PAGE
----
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Predicting the Efficacy of Future Training Programs Using Past Experiences


  • V. Joseph Hotz
  • Guido W. Imbens
  • Julie H. Mortimer


We investigate the problem of predicting the average effect of a new training program using experiences with previous implementations. There are two principal complications in doing so. First, the population in which the new program will be implemented may differ from the population in which the old program was implemented. Second, the two programs may differ in the mix of their components. With sufficient detail on characteristics of the two populations and sufficient overlap in their distributions, one may be able to adjust for differences due to the first complication. Dealing with the second difficulty requires data on the exact treatments the individuals received. However even in the presence of differences in the mix of components across training programs comparisons of controls in both populations who were excluded from participating in any of the programs should not be affected. To investigate the empirical importance of these issues, we compare four job training pro-grams implemented in the mid-eighties in different parts of the U.S. We find that adjusting for pre-training earnings and individual characteristics removes most of the differences between control units, but that even after such adjustments, post-training earnings for trainees are not comparable. We surmise that differences in treatment components across training programs are the likely cause, and that more details on the specific services provided by these programs are necessary to predict the effect of future programs. We also conclude that effect heterogeneity, it is essential, even in experimental evaluations of training programs record pre-training earnings and individual characteristics in order to render the extrapolation of the results to different locations more credible.

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  • V. Joseph Hotz & Guido W. Imbens & Julie H. Mortimer, 1999. "Predicting the Efficacy of Future Training Programs Using Past Experiences," NBER Technical Working Papers 0238, National Bureau of Economic Research, Inc.
  • Handle: RePEc:nbr:nberte:0238

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    References listed on IDEAS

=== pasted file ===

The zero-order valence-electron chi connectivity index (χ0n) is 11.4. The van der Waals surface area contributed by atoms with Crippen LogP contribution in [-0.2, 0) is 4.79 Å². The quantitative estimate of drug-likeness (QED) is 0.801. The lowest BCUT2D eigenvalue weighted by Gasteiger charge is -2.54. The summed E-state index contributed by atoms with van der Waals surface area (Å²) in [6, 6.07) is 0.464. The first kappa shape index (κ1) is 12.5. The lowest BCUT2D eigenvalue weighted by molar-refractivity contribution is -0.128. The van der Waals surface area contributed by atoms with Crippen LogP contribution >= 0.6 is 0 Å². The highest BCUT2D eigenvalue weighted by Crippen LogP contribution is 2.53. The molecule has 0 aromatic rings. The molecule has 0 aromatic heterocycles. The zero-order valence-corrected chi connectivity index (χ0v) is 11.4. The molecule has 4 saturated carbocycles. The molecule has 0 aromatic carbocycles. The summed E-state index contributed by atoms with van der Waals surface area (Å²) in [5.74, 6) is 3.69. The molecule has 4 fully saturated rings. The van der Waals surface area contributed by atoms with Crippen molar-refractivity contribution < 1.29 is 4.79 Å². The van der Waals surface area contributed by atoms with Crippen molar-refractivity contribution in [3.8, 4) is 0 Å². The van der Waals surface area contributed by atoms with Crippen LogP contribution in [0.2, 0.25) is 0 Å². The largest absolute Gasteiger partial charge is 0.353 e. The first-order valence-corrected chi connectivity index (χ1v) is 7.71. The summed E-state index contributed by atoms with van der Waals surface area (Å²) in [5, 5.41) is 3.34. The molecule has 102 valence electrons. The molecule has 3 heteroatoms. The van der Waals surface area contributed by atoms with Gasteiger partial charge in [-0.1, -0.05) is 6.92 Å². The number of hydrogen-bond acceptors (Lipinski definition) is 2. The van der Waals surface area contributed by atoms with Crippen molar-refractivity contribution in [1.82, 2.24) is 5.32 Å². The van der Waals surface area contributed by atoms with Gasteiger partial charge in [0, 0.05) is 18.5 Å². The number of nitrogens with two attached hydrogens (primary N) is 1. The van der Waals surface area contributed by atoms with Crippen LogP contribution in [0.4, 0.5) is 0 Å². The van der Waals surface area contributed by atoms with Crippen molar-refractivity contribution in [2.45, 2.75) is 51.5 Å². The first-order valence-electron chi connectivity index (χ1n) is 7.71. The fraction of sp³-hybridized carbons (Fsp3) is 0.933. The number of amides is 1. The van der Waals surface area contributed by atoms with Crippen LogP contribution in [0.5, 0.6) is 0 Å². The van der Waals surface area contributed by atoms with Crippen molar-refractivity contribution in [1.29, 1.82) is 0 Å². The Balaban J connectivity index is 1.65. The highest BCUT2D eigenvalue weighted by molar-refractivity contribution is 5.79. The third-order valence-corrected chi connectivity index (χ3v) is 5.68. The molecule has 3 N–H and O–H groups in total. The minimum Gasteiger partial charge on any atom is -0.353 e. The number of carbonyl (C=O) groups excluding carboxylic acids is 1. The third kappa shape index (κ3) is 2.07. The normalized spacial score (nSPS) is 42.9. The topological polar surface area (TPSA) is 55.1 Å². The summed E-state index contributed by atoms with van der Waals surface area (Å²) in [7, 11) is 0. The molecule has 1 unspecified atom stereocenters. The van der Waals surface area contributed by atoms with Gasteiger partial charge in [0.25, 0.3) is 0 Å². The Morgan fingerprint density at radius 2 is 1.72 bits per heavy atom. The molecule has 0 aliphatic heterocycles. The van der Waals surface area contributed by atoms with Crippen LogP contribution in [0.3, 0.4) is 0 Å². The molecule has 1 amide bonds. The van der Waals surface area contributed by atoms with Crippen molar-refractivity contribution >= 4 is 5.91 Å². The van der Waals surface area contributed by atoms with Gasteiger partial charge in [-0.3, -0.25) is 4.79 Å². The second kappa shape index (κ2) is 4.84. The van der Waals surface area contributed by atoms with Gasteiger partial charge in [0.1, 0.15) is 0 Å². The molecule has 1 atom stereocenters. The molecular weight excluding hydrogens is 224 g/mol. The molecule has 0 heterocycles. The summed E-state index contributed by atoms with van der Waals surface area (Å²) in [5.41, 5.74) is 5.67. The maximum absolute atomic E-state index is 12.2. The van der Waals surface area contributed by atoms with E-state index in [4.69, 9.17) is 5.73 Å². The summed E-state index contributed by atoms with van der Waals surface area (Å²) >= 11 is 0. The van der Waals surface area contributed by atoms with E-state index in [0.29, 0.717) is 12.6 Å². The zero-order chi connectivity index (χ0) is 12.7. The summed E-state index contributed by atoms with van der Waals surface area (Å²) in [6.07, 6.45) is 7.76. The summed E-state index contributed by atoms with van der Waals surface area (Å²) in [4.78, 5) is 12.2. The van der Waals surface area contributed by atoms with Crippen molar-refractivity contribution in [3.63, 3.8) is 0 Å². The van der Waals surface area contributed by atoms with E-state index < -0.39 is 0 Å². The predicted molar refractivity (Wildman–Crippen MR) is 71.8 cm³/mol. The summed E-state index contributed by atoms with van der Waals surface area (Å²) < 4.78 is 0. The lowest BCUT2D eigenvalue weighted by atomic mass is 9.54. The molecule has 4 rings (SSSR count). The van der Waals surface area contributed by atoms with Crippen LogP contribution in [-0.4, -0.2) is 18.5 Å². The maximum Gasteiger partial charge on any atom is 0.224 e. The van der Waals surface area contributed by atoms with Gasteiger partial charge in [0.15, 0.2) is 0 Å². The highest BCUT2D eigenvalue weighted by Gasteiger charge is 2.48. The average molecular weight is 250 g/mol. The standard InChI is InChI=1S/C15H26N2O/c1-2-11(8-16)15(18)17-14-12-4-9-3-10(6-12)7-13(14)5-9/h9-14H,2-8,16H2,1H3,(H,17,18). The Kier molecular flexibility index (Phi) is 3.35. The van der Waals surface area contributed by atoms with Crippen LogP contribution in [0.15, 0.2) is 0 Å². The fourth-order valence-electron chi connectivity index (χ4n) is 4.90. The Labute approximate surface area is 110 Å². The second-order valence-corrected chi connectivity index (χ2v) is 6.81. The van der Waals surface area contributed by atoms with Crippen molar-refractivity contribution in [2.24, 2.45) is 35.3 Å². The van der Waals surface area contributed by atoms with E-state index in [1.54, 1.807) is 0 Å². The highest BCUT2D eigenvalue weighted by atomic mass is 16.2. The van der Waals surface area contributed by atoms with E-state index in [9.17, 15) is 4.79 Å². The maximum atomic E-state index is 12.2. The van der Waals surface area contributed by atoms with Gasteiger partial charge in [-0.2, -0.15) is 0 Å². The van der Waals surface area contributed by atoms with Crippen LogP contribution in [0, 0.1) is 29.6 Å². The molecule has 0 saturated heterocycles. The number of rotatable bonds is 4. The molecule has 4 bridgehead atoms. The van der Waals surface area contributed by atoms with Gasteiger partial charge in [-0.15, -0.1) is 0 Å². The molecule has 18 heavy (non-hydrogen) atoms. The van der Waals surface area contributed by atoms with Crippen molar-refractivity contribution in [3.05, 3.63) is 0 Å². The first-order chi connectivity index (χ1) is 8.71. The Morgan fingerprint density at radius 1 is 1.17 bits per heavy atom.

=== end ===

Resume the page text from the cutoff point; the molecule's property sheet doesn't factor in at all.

1. LaLonde, Robert J, 1986. "Evaluating the Econometric Evaluations of Training Programs with Experimental Data," American Economic Review, American Economic Association, vol. 76(4), pages 604-620, September.
    2. Rajeev H. Dehejia & Sadek Wahba, 1998. "Causal Effects in Non-Experimental Studies: Re-Evaluating the Evaluation of Training Programs," NBER Working Papers 6586, National Bureau of Economic Research, Inc.
    3. Ashenfelter, Orley & Card, David, 1985. "Using the Longitudinal Structure of Earnings to Estimate the Effect of Training Programs," The Review of Economics and Statistics, MIT Press, vol. 67(4), pages 648-660, November.
    4. Meyer, Bruce D, 1995. "Natural and Quasi-experiments in Economics," Journal of Business & Economic Statistics, American Statistical Association, vol. 13(2), pages 151-161, April.
    5. Imbens, G.W. & Rubin, D. & Sacerdote, B., 1999. "Estimating the effect of unearned income on labor supply, earnings, savings and consumption : Evidence from a survey of lottery players," Discussion Paper 99.34, Tilburg University, Center for Economic Research.
    6. Card, David & Sullivan, Daniel G, 1988. "Measuring the Effect of Subsidized Training Programs on Movements in and out of Employment," Econometrica, Econometric Society, vol. 56(3), pages 497-530, May.
    7. Gueron, Judith M, 1990. "Work and Welfare: Lessons on Employment Programs," Journal of Economic Perspectives, American Economic Association, vol. 4(1), pages 79-98, Winter.
    8. Lechner, Michael, 1999. "Earnings and Employment Effects of Continuous Off-the-Job Training in East Germany after Unification," Journal of Business & Economic Statistics, American Statistical Association, vol. 17(1), pages 74-90, January.
    9. James Heckman & Hidehiko Ichimura & Jeffrey Smith & Petra Todd, 1998. "Characterizing Selection Bias Using Experimental Data," Econometrica, Econometric Society, vol. 66(5), pages 1017-1098, September.
    10. Joshua D. Angrist, 1998. "Estimating the Labor Market Impact of Voluntary Military Service Using Social Security Data on Military Applicants," Econometrica, Econometric Society, vol. 66(2), pages 249-288, March.
    11. Heckman, James J. & Robb, Richard Jr., 1985. "Alternative methods for evaluating the impact of interventions : An overview," Journal of Econometrics, Elsevier, vol. 30(1-2), pages 239-267.
    12. Charles F. Manski, 1997. "The Mixing Problem in Programme Evaluation," Review of Economic Studies, Oxford University Press, vol. 64(4), pages 537-553.
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